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From a poem of G. M. Hopkins titled "The Shepherd’s brow, fronting forked lightning, owns":

THE SHEPHERD’S brow, fronting forked lightning, owns

The horror and the havoc and the glory

Of it. Angels fall, they are towers, from heaven—a story

Of just, majestical, and giant groans.

What does "towers" mean here? Angels are supposed to be beings with wings. Doesn't seem to make sense.

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1 Answer 1

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The use of towers here is a metaphor:

A metaphor is a figure of speech that describes a subject by asserting that it is, on some point of comparison, the same as another otherwise unrelated object... In simpler terms, a metaphor compares two objects or things without using the words "like" or "as".

Thus, the angels are being compared to towers in some respect. This metaphor appears to align with a metaphor for humanity two lines later:

...Angels fall, they are towers, from heaven—a story

Of just, majestical, and giant groans.

But man — we, scaffold of score brittle bones...

Where humans are compared to brittle scaffolding, angels are compared to towers.

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But that would be literary interpretation. –  Kris Nov 14 '13 at 16:23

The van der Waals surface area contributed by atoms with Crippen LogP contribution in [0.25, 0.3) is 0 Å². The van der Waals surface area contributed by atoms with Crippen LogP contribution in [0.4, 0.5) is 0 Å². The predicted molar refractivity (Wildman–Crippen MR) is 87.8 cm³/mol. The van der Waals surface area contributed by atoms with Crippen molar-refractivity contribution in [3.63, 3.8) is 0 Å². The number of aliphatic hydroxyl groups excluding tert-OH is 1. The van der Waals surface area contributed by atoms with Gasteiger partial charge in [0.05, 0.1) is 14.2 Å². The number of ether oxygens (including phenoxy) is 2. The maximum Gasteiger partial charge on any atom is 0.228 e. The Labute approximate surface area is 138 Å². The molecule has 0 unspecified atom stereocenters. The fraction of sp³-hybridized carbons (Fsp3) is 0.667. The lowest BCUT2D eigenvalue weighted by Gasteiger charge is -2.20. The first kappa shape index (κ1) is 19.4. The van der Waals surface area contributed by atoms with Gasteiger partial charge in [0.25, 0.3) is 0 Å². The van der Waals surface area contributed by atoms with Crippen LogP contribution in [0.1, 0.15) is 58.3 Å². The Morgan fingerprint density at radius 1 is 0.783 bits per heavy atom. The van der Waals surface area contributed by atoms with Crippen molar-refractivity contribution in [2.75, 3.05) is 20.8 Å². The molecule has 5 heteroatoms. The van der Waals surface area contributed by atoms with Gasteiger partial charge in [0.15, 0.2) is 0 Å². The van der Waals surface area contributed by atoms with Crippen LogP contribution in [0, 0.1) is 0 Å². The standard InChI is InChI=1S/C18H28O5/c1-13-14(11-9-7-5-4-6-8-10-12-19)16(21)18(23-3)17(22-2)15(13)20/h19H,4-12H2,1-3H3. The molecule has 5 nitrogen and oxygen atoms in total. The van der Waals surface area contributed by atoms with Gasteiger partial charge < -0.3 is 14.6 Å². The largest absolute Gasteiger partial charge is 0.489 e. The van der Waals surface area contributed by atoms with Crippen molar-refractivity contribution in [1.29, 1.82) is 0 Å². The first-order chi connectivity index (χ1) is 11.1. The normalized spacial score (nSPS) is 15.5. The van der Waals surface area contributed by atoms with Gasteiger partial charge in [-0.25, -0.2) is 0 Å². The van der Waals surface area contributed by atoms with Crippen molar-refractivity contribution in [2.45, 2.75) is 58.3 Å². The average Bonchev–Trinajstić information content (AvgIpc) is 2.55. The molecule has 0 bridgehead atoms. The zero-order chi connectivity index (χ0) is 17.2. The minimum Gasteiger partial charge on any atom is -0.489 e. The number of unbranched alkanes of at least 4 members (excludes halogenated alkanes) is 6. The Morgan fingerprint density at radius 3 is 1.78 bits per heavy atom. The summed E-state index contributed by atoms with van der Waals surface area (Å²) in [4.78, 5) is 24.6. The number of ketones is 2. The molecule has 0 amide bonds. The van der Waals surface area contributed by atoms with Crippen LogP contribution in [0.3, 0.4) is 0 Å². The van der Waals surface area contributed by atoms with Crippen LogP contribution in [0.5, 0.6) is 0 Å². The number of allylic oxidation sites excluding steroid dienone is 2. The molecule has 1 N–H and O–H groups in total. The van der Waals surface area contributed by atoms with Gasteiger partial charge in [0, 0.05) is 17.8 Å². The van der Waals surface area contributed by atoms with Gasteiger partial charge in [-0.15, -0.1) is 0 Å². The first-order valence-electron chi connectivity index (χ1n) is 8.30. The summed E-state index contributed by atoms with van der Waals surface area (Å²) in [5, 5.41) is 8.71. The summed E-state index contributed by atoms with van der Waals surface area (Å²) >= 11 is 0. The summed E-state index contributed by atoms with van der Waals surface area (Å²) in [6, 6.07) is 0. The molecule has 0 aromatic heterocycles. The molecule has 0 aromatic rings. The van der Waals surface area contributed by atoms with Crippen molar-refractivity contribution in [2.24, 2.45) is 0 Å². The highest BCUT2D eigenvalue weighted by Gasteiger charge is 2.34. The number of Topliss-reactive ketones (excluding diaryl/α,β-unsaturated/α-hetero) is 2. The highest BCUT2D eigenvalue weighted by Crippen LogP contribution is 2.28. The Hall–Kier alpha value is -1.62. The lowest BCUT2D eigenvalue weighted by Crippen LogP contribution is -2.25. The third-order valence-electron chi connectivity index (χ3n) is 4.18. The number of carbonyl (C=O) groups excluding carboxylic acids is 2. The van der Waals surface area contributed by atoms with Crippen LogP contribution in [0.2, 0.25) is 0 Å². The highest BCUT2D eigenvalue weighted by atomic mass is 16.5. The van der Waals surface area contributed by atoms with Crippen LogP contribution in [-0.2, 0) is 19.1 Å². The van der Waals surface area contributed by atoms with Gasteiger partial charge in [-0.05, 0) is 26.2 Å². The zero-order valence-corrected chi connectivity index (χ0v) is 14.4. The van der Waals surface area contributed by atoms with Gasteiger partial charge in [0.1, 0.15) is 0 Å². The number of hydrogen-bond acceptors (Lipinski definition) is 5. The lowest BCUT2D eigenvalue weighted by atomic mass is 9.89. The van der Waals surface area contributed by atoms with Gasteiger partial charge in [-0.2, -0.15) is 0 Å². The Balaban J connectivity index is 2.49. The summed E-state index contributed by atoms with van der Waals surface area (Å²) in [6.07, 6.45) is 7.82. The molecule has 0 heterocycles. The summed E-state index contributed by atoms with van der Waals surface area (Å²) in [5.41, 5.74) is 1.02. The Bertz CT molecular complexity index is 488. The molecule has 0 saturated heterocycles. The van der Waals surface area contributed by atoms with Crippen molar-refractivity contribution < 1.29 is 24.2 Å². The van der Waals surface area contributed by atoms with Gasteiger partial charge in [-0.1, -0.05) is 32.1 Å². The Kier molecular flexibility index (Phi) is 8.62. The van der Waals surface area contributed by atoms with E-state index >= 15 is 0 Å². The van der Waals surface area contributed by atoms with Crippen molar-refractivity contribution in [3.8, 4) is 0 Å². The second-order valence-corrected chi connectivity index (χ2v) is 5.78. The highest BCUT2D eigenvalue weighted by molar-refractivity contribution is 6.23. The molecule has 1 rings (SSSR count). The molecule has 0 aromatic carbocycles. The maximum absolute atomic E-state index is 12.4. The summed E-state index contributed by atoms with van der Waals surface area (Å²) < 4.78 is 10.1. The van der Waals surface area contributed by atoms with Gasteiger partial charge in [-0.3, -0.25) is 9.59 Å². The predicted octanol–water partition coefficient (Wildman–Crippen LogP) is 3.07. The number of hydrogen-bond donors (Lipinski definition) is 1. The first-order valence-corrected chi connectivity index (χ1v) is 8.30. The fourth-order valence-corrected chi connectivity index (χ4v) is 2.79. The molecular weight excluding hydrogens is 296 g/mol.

@Kris The main point of my answer should be "the use of towers here is an instance of metaphor" (which I hope you won't find subjective); everything else was meant to be supporting evidence. I'll refactor my answer to be less subjective. –  apsillers Nov 14 '13 at 16:25
1  
Sounds good. The angels are towers in the sense of being "monumental". Their fall is earth-shattering. I'd never read any G.M.Hopkins poems before CopperKettle's questions and I have to say they are incredibly obscure. –  user24964 Nov 14 '13 at 16:38
    
Thanks, apsillers! Now I see, it's the "towers - scaffold" comparison. "We are mere bones' scaffolding compared to these towers, and their fall overshadows our misfortunes". Didn't caught that. His poems are obscure but a pleasure to read once understood. –  CopperKettle Nov 14 '13 at 16:48

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